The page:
Command Bunker Kemmel (Royal Museum of the Armed Forces and Military History)

Command Bunker Kemmel
Lettingstraat, 64
8950 Heuvelland

Contact for general information:
Royal Museum of the Armed Forces
and of Military History
Parc du Cinquantenaire 3
1000 Brussels

Tel.  +32 (0)2 737 78 12

Contact for visits:
Toerisme Heuvelland
Polenlaan 1 
8950 Heuvelland (Kemmel)

Tel.  +32 (0)57 45 04 55

Opening Hours:
15 February to 15 November
Tuesday and Saturday
Thursdays (only schools upon reservation)
10 am - 5 pm

16 November to 14 February
Thursdays (only schools upon reservation)
10 am - 5 pm


The Royal Museum of the Armed Forces and of Military History is a category two federal scientific institution (ISF/FWI), as well as a state service with separate management (SEGS/SAB). It furthers knowledge about military and conflict history, in times of war and times of peace, through the unique and rich military heritage it manages on its different sites. That heritage is movable, immovable and immaterial. In view of long-term conservation the collections are managed, preserved, analysed, interpreted and extended in a professional and scientific manner. The time frame stretches from the Middle Ages till the present; the geographical framework covers both the historic territories preceding the creation of our kingdom and present-day Belgium, in a European and international perspective. The Museum manages and runs four external sites of which one is a bunker of the Cold War: Command Bunker Kemmel.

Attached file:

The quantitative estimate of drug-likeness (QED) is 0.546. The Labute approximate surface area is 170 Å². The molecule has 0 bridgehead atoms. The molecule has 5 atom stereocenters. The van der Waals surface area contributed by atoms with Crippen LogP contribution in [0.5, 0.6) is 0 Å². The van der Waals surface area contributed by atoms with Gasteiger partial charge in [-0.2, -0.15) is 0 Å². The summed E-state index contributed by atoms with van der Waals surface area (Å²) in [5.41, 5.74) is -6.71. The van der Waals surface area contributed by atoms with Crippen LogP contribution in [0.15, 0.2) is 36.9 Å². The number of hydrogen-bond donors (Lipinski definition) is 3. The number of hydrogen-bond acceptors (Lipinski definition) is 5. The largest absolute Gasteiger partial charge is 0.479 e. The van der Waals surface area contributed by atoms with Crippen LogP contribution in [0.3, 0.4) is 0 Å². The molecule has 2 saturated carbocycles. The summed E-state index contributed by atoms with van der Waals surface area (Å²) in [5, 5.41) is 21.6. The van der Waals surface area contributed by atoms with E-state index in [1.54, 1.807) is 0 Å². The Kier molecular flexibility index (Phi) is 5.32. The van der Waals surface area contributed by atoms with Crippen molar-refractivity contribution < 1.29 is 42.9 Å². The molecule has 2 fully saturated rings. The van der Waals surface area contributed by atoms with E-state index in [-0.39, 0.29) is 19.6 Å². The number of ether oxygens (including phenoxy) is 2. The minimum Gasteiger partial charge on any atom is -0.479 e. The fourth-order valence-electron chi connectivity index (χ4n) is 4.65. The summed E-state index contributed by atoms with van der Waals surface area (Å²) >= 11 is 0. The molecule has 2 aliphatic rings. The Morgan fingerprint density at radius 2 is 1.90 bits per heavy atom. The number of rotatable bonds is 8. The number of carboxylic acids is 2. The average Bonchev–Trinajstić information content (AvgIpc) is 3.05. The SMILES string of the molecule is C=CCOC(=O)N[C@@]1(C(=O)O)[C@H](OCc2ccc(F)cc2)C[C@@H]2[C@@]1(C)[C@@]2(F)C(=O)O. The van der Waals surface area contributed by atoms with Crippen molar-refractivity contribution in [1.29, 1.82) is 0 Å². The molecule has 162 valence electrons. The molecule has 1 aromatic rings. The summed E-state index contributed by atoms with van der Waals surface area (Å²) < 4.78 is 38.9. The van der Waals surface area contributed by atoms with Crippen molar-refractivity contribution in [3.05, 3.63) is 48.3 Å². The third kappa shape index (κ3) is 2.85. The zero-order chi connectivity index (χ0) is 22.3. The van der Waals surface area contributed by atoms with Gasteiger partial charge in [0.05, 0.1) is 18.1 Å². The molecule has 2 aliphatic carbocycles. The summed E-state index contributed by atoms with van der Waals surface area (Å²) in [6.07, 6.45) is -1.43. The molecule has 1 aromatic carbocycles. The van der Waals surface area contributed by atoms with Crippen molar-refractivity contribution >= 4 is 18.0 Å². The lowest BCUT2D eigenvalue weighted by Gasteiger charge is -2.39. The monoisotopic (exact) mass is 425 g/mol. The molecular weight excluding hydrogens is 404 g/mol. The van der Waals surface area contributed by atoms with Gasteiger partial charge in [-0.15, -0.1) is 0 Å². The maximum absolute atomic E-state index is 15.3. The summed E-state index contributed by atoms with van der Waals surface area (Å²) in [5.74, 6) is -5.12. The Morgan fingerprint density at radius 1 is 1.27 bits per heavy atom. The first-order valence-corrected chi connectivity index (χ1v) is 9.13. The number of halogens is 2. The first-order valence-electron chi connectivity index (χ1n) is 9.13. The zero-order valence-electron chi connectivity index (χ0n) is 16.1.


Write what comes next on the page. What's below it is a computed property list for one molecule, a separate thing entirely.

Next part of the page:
Cold War Interests: 

The Command Bunker Kemmel is an external site of the museum. The Kemmelberg bunker was built in the early fifties as a command centre for the air defence of five countries (Belgium, France, Great Britain, Luxemburg and the Netherlands). Due to the creation of an integrated air defence system by the North-Atlantic Treaty Organisation (NATO), the building would never be used for its intended purpose. In the sixties the bunker was transformed into the headquarters of the Belgian Armed Forces in case of conflict. After the Cold War the bunker lost its military value. This "top-secret" site, total surface area of 2.500 m², in its original state and perfectly preserved, testifies to half a century of tension between the East and the West. Through pictures, movies, objects, uniforms and equipment the present-day visitor can relive the Cold War.